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Stock Prices, News and Economic Fluctuations

  • Beaudry, Paul
  • Portier, Franck

A common view in macroeconomics is that business cycles can be meaningfully decomposed into fluctuations driven by demand shocks - which are shocks that have no short- or long-run effects on productivity - and fluctuations driven by unexpected changes in technology. In this Paper we propose a means of evaluating this view and we show that it is strongly at odds with the data. In contrast, we show that the data favours a view of business cycles driven primarily by a shock that does not affect productivity in the short run - therefore it looks like a demand shock - but affects productivity in the long run. The structural interpretation we suggest for this shock is that it represents news about future technological opportunities. We show that this shock explains about 50% of business cycle fluctuations and therefore deserves to be acknowledged and further understood by macroeconomists.

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Paper provided by C.E.P.R. Discussion Papers in its series CEPR Discussion Papers with number 3844.

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Date of creation: Mar 2003
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Handle: RePEc:cpr:ceprdp:3844
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  1. Beaudry, Paul & Portier, Franck, 2003. "Stock Prices, News and Economic Fluctuations," CEPR Discussion Papers 3844, C.E.P.R. Discussion Papers.
  2. Boyan Jovanovic & Jeremy Greenwood, 1999. "The Information-Technology Revolution and the Stock Market," American Economic Review, American Economic Association, vol. 89(2), pages 116-122, May.
  3. Susanto Basu & John Fernald & Miles Kimball, 2004. "Are technology improvements contractionary?," Working Paper Series WP-04-20, Federal Reserve Bank of Chicago.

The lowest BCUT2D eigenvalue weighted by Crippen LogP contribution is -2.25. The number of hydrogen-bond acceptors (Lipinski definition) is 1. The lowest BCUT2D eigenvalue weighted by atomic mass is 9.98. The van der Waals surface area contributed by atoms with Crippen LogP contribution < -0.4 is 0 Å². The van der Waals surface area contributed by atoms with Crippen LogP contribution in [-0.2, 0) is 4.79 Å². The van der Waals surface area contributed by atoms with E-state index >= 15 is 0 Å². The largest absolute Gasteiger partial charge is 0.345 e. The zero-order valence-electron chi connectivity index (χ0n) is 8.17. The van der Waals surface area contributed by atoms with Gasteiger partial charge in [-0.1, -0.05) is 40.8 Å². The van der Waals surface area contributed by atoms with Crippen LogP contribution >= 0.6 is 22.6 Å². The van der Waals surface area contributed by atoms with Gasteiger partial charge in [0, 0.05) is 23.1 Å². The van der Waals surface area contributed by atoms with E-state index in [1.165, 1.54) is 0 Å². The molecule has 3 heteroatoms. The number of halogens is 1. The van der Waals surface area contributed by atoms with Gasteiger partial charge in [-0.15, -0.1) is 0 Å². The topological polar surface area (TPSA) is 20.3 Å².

4. Lawrence J. Christiano & Martin Eichenbaum & Robert Vigfusson, 2003. "What happens after a technology shock?," International Finance Discussion Papers 768, Board of Governors of the Federal Reserve System (U.S.).
  5. Galí, Jordi, 1996. "Technology, Employment, and the Business Cycle: Do Technology Shocks Explain Aggregate Fluctuations?," CEPR Discussion Papers 1499, C.E.P.R. Discussion Papers.
  6. Greenwood, J. & Hercowitz, Z. & Krusell, P., 1996. "Long-Run Implications of Investment-Specific Technological Change," RCER Working Papers 420, University of Rochester - Center for Economic Research (RCER).
  7. Blanchard, Olivier Jean & Quah, Danny, 1989. "The Dynamic Effects of Aggregate Demand and Supply Disturbances," American Economic Review, American Economic Association, vol. 79(4), pages 655-73, September.
  8. Shiller, Robert J, 1981. "Do Stock Prices Move Too Much to be Justified by Subsequent Changes in Dividends?," American Economic Review, American Economic Association, vol. 71(3), pages 421-36, June.
  9. G. William Schwert, 1990. "Stock Returns and Real Activity: A Century of Evidence," NBER Working Papers 3296, National Bureau of Economic Research, Inc.
  10. Nyblom, Jukka & Harvey, Andrew, 1999. "Tests of Common Stochastic Trends," Cambridge Working Papers in Economics 9902, Faculty of Economics, University of Cambridge.
  11. Lawrence J. Christiano & Jonas D. M. Fisher, 2003. "Stock Market and Investment Goods Prices: Implications for Macroeconomics," NBER Working Papers 10031, National Bureau of Economic Research, Inc.
  12. Randall Morck & Andrei Shleifer & Robert W. Vishny, 1990. "The Stock Market and Investment: Is the Market a Sideshow?," Brookings Papers on Economic Activity, Economic Studies Program, The Brookings Institution, vol. 21(2), pages 157-216.
  13. Pakes, Ariel, 1985. "On Patents, R&D, and the Stock Market Rate of Return," Journal of Political Economy, University of Chicago Press, vol. 93(2), pages 390-409, April.
  14. N. Gregory Mankiw & David Romer & Matthew D. Shapiro, 1985. "An Unbiased Reexamination of Stock Market Volatility," Cowles Foundation Discussion Papers 758, Cowles Foundation for Research in Economics, Yale University.
  15. Fama, Eugene F, 1990. " Stock Returns, Expected Returns, and Real Activity," Journal of Finance, American Finance Association, vol. 45(4), pages 1089-1108, September.
  16. Benhabib, Jess & Farmer, Roger E.A., 1999. "Indeterminacy and sunspots in macroeconomics," Handbook of Macroeconomics, in: J. B. Taylor & M. Woodford (ed.), Handbook of Macroeconomics, edition 1, volume 1, chapter 6, pages 387-448 Elsevier.
  17. Ricardo J. Caballero & Mohamad L. Hammour, 2002. "Speculative Growth," NBER Working Papers 9381, National Bureau of Economic Research, Inc.
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  1. Stock Prices, News, and Economic Fluctuations (AER 2006) in ReplicationWiki
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